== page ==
Right now, the San Diego Padres are in the middle of a transitional period that has started off rather painfully. No team lost more from their roster this offseason than the Padres, as the team is still reeling from the death of owner Peter Seidler and a payroll crunch of epic proportions (the latter of which is partially a problem of their own making).
Most rational human beings would expect San Diego to be a worse team in 2023 as a result. They lost the reigning NL Cy Young in Blake Snell, arguably the best reliever in baseball in Josh Hader, and all-world hitter Juan Soto, and their replacements range from speculative to non-existent.
That doesn't mean that fans should count out AJ Preller, however. Preller has his flaws, but no one can say that he is the type of GM that is going to stand pat and just let things happen to him. In the coming weeks, we will know if Preller is looking to find a way to help this team compete in the short-term, or try to lay the groundwork for the Padres in the future.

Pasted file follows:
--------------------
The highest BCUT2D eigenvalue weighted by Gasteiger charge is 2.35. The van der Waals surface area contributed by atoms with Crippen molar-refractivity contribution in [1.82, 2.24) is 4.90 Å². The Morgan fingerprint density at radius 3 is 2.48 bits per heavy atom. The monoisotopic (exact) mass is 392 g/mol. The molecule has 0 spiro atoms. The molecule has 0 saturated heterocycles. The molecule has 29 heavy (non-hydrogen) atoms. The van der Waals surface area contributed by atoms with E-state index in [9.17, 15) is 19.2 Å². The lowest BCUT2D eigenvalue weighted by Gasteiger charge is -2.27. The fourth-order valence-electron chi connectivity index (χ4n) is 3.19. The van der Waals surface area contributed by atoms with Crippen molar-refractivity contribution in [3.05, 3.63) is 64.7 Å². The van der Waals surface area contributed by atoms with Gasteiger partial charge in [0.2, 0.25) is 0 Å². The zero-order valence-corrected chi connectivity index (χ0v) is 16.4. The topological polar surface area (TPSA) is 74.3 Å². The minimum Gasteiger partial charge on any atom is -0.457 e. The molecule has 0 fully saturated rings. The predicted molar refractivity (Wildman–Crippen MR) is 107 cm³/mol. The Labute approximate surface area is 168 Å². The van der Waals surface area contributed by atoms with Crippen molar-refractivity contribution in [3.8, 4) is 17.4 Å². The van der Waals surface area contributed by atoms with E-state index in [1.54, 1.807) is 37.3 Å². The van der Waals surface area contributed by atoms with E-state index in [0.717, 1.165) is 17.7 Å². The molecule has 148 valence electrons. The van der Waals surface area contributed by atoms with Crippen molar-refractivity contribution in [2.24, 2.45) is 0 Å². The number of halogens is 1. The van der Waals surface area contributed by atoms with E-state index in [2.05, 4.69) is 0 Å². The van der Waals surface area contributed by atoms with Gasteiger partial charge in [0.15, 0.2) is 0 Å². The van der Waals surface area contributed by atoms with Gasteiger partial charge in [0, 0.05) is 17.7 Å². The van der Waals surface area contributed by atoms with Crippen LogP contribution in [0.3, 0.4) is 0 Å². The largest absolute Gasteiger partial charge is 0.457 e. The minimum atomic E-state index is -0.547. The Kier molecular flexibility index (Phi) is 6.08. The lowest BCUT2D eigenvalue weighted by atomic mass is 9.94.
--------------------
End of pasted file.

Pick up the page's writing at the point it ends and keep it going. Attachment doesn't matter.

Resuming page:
With that in mind, here is a look at some more surprising moves that the Padres could make in the lead up to Opening Day.
Trading Joe Musgrove isn't outside the realm of possibility
Okay Padres fans, please put your pitchforks down. Yes, trading away a starter the caliber of Musgrove sounds pretty dubious for a team that already lost three starters from their rotation to free agency. It also wouldn't send the best signal for the future, given that the Padres extended Musgrove for five years only to hypothetically trade him a year and a half later.
However, the Padres' reality is that, in order to continue to overhaul their roster and make it sustainable, they need more cheap and talented youth while creating some payroll space. They do have some prospect help coming at some positions, but the system isn't overly deep in high end talent and, right now, their payroll is where they want it to sit, without much wiggle room.
If San Diego were to trade Musgrove, the return would be substantial. He is making $20 million a year, which isn't nothing, but the Padres would still have no shortage of suitors willing to give up big-time prospect packages in exchange for four years of Musgrove's production at that rate. Moving him would also clear $20 million a year off their books that could be spread out to improve the roster and help offset the rising arbitration costs that the Padres are going to have if their young guys work out.